Buildings constructed with more than one foundation type; i.e. basement/crawlspace or basement/slab-on-grade.
The gases, such as carbon monoxide, resulting from the process of burning. In a building, these are produced by gas appliances, such as furnaces and water heaters. Proper venting must be assured.
An important design objective in sustainable building. Designing for comfort aims to create a space where people enjoy being; such qualitative, performance-based objectives are a hallmark of sustainable building. Thermal comfort is the perception of comfort in response to air temperature, air speed, relative humidity and radiant surface temperature.
Construction and demolition (C&D) debris
C&D debris results from construction, remodeling, repair or demolition of buildings, roads or other structures. It includes (but is not limited to) wood, concrete, drywall, masonry, roofing, siding, structural metal, wire, insulation, asphalt, and packaging materials related to construction or demolition.
Pure loads of Recyclable C&D Waste that contain mixed types of recyclable materials stored in one on-site container, which is taken to a sorting facility (MRF) where materials are separated for recycling. Comingled loads do not include non-recyclable material.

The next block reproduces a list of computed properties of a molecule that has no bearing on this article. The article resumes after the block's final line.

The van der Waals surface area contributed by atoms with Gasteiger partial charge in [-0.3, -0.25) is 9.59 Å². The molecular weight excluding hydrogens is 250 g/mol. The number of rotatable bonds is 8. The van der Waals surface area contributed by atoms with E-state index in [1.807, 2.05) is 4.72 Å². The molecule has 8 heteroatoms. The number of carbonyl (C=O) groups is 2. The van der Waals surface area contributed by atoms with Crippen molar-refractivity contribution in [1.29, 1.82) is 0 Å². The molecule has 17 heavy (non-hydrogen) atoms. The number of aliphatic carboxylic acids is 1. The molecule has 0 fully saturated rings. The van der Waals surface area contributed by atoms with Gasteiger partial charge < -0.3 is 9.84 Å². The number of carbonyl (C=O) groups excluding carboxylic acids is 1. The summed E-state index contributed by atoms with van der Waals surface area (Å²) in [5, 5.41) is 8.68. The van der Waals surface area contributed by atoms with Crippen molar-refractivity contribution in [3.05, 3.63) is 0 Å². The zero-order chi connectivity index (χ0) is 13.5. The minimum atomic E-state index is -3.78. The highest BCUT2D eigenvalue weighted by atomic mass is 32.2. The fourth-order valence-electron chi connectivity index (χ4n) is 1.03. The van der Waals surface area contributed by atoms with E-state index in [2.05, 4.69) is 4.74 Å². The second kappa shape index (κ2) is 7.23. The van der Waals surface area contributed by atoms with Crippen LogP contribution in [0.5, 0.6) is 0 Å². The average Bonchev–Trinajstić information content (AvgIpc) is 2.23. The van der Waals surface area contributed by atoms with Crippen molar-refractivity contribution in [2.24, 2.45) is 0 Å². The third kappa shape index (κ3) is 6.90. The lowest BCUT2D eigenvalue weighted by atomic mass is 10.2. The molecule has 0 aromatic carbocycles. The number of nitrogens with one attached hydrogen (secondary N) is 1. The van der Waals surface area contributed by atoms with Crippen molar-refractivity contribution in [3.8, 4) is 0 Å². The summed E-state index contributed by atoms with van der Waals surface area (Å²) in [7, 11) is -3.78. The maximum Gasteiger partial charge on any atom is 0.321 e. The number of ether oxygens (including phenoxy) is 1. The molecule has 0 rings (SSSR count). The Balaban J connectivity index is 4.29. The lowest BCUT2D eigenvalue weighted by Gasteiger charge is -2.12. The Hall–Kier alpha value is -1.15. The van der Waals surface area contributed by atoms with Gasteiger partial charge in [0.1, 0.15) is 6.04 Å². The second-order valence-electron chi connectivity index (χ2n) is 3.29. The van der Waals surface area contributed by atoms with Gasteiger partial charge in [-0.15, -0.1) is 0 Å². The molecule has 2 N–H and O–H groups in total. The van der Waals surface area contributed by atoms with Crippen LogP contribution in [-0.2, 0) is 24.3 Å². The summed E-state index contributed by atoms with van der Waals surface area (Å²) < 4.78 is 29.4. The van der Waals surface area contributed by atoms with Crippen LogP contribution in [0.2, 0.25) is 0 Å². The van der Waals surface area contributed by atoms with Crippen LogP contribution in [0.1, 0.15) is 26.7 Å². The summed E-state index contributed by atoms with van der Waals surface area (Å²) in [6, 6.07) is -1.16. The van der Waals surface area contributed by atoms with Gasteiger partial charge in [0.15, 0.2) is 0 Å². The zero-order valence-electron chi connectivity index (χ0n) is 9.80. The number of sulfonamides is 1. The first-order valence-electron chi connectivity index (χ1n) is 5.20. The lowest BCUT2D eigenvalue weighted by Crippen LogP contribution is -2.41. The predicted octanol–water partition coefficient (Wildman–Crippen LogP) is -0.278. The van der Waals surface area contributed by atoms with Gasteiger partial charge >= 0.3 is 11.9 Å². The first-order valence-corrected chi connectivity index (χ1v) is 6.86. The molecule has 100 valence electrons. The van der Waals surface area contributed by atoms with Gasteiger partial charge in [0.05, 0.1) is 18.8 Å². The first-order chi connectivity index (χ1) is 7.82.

The process of ensuring, verifying, and documenting that new building equipment and systems are installed and able to operate according to the design intent.
A factor with increased emphasis in sustainable building and sustainable development. Design and building related practices enhancing and supporting community ideals and functions are considered more sustainable than those that do not, all else being equal.
A waste management option involving the controlled biological decomposition of organic materials into a relatively stable humus-like product that can be handled, stored, and applied to the land without adversely affecting the environment.
A toilet which uses little or no water in which the waste composts to a material which can be safely used as a soil amendment.
Deposit of water vapor from air on a cold surface whose temperature is below the dew point. For example a cold window glass exposed to warm humid air.
A water heating device designed to recover energy normally discharged to the atmosphere through the flue. When a condensing boiler is working at peak efficiency the water vapor produced by the consumption of gas or oil in the boiler condenses back into water.
Flow of heat through solid materials which are touching each other.
A substance or body capable of transmitting electricity, heat, or sound.
Achieving the use of less energy, either by using more efficient technologies or by changing wasteful habits.
Easement restricting a landowner to land uses that are compatible with long-term conservation and environmental values.